It may depend on several factors, such as style, depth of the desired expression, length of the note (a sixteenth note tends to require a larger perccentage than an eigth note to be notieceable), tempo, but in general may be about 5 % to 10 %.
Actually, random MIDI offset is not that effective conveying human character and may be counterproductive. "Random" is usually interpreted in algorithms as a uniform distribution, in this case it would be a uniform MIDI offset distribution, some times also a normal distribution (which allows from time to time a larger deviation in contrast to the bounded offset of a uniform distribution). This means "white noise". I think human performance randomness is more akin to "brownian noise". This means that deviations tend to be cummulative. For instance, if a note in a row is slightly longer, the next one will be also longer, and it will take some time (a number of notes) to return to the original tempo. Complete randomness can create a "tugging" sensation (which is actually characteristic of an unexperienced player's performance). The deviations should follow a gentle envelope to sound musical.

In reply to by fmiyara

I added a random midi OnTime option to my code just to see if it helped. Small changes were not detectable and changes large enough to be heard just made the playback sound sloppy. I will be removing the random midi Offset too since it doesn't help either.

That just leaves "Let Ring" and "Beat Maps" which do help but I like the idea of tempo accenting so I'll have a play with it. The best way is probably to use a hidden text in the score to indicate when and by how much. The code can then apply the tempo change and associated reset.

In reply to by yonah_ag

I use hidden (invisible) tempo indications (many) to get the needed tempo variation. Probably a feature similar to a line changing gradually the tempo from an initial one to a final one (like an accelerando or rallentando) would be of great help. Several tempo envelopes like linear, exponential or custom could be offered for selection by the user There is a plugin doing this: https://musescore.org/en/project/tempochanges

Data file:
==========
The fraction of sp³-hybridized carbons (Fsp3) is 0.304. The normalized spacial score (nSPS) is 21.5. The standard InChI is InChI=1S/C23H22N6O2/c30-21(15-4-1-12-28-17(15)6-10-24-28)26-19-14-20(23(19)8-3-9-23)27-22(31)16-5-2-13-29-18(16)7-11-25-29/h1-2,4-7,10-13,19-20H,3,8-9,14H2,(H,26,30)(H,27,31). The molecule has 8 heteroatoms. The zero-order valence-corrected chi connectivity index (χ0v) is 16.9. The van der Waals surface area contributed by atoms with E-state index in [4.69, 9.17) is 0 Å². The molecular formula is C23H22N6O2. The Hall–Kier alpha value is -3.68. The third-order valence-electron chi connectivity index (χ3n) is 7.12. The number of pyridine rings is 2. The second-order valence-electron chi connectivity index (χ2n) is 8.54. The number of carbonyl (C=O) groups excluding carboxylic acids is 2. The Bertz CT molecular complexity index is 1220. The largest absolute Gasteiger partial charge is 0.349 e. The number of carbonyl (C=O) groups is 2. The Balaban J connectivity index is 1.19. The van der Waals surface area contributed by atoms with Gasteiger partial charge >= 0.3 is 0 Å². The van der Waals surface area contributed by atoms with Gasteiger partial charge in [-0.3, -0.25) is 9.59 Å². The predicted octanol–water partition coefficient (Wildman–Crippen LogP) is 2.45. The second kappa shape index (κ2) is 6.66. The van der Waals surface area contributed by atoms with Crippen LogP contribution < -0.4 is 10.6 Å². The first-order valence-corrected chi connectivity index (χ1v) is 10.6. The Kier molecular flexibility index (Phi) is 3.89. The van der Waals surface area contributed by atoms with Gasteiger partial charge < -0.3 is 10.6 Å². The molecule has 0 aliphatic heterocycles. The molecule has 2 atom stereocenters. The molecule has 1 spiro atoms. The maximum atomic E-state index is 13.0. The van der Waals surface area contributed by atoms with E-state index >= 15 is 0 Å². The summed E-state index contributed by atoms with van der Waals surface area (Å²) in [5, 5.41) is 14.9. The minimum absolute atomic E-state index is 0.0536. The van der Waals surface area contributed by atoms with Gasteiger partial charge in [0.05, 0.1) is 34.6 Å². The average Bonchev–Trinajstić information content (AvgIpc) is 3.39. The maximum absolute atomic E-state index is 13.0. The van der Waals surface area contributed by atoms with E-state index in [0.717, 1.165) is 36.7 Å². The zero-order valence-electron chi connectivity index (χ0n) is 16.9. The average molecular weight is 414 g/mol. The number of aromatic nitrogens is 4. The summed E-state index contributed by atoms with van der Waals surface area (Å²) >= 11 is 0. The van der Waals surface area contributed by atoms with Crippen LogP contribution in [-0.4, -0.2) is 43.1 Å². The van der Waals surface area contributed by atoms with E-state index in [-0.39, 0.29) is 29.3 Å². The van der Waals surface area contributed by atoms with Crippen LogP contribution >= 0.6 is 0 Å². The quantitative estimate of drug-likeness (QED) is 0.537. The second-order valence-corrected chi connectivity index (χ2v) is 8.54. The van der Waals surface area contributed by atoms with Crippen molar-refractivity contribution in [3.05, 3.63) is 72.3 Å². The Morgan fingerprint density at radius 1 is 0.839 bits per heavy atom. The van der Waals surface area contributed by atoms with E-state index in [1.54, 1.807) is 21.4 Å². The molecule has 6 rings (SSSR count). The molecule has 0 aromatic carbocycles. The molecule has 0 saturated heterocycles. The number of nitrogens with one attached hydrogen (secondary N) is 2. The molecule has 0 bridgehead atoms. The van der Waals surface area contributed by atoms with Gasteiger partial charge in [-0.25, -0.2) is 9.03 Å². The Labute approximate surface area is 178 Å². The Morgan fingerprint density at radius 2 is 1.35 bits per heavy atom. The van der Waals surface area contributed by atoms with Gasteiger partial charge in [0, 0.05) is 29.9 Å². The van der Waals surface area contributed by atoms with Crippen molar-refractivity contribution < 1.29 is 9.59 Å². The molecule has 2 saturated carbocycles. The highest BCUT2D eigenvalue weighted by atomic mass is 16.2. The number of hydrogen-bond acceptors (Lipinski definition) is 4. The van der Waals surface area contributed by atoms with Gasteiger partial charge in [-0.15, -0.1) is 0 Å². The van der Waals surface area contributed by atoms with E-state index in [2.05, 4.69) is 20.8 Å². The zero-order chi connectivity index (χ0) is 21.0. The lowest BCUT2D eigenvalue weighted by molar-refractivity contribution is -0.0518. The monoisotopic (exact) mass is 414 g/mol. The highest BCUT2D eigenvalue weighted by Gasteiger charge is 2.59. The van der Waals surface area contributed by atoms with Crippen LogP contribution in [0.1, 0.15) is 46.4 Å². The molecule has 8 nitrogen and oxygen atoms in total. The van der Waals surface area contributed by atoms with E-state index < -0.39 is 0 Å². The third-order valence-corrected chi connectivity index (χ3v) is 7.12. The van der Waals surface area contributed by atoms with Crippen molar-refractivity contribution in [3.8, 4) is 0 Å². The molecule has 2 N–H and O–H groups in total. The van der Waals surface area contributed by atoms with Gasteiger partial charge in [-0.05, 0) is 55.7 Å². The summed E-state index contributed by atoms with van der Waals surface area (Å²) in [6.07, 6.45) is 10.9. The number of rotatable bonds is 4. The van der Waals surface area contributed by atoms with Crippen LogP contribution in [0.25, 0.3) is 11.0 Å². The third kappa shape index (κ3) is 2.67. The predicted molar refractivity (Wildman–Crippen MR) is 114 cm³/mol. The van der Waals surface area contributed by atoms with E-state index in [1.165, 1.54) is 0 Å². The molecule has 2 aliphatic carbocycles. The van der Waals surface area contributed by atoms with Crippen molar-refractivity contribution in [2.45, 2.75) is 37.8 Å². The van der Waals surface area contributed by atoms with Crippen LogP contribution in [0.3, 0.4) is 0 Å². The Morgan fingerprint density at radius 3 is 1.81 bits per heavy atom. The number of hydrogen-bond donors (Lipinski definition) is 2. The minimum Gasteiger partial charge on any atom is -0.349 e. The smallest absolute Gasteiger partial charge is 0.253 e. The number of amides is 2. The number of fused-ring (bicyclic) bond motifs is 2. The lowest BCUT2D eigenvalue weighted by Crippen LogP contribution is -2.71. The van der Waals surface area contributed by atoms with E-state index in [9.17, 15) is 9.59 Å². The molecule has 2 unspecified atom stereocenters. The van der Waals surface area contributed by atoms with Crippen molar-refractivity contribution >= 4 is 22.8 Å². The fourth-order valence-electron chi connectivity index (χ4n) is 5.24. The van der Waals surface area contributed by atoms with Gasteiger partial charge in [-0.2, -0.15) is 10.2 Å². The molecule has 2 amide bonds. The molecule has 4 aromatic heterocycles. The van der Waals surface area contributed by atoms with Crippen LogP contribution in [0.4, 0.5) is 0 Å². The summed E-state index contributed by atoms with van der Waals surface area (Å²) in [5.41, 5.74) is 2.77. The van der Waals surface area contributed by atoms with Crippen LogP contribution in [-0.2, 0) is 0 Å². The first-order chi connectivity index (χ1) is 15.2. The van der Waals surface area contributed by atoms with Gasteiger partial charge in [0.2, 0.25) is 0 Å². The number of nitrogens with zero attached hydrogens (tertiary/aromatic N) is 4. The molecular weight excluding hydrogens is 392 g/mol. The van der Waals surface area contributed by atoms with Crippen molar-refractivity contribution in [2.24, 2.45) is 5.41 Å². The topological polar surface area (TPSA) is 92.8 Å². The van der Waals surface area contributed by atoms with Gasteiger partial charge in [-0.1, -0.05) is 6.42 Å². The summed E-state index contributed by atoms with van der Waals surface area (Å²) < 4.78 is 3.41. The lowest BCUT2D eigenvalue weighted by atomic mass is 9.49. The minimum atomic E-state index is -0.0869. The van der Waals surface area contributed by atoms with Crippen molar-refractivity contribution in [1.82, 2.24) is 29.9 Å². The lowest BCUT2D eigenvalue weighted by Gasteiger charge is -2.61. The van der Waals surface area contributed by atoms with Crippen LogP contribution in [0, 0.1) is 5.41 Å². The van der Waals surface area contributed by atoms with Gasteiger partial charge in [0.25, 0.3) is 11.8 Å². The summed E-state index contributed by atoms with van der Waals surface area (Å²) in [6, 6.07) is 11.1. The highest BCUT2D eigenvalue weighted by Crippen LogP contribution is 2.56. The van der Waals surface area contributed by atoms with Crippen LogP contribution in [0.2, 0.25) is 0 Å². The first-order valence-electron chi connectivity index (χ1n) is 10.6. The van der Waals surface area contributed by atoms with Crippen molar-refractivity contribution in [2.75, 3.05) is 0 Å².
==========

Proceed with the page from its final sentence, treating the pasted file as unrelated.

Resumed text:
But it would be better if it were inside MuseScore, as is the case with hairpins.

In reply to by fmiyara

AFAIK this is on the TODO for mu͒4 indeed.

Just as long as these playback deviations are optional, all is well. For rehearsal scores, I’d rather not have them (I only tweak the off times of long notes at phrase ends when there’s no rest following).

In reply to by fmiyara

I know it has been mentioned before, but I think it is worth bringing up again.
It is interesting to me that the way to get MuseScore to sound less mechanical is to introduce random timing and velocity "mistakes". Having been at one time an inexperienced player, and having worked with inexperienced players, I can tell you that timing and velocity are the very least of the problems.

It seems to me that in order to make a less mechanical rendition, the goal should be to make it more musical instead. This easily doable in MuseScore with out 3rd party software or algorithms. Although to get better results you need a DAW.

Put another way:
The goal of real players is to create something that sounds musical. Create music, not just play the notes.
Maybe that should be the goal of software, also. Create music, not just play the notes.

In reply to by fmiyara

Indeed; this is the process that I use for all of the scores that I upload. It especially helps to listen to an actual (human!) performance, to have an idea of the ebb and flow of a piece. Random variation might provide "humanistic error", but it can't capture changes in tempo or emphasis based on the emotional nuance of a piece. Especially when such nuance isn't even written down in the score.

I'm reminded of the second piece that I ever uploaded: Rachmaninoff's Prelude in C-Sharp Minor. Someone was baffled in the comments as to why the agitato section was not played at a fixed tempo, and I replied with the ampico recording of Rachmaninoff playing it almost exactly as I had rendered. They were convinced that it was the worst performance that they had ever heard, and that Rachmaninoff must have been drunk when performing. I think some people just don't grasp that tempo is as much a tool of a performance as the intensity of any given note. Frankly, I imagine even machine learning tools like noteperformer would struggle to render that score justice.

In reply to by LuuBluum

I have just listened to some of your scores and they are truly works of art. It clearly takes a human to humanise a score and I guess that a knowledge of music theory helps.

I have come to music relatively late in life and am therefore a beginner in transcribing, so I don't have much idea of how to convert what I hear into a written score beyond getting the correct notes - but these sort of discussions give me useful pointers, so thanks for commenting.

In reply to by yonah_ag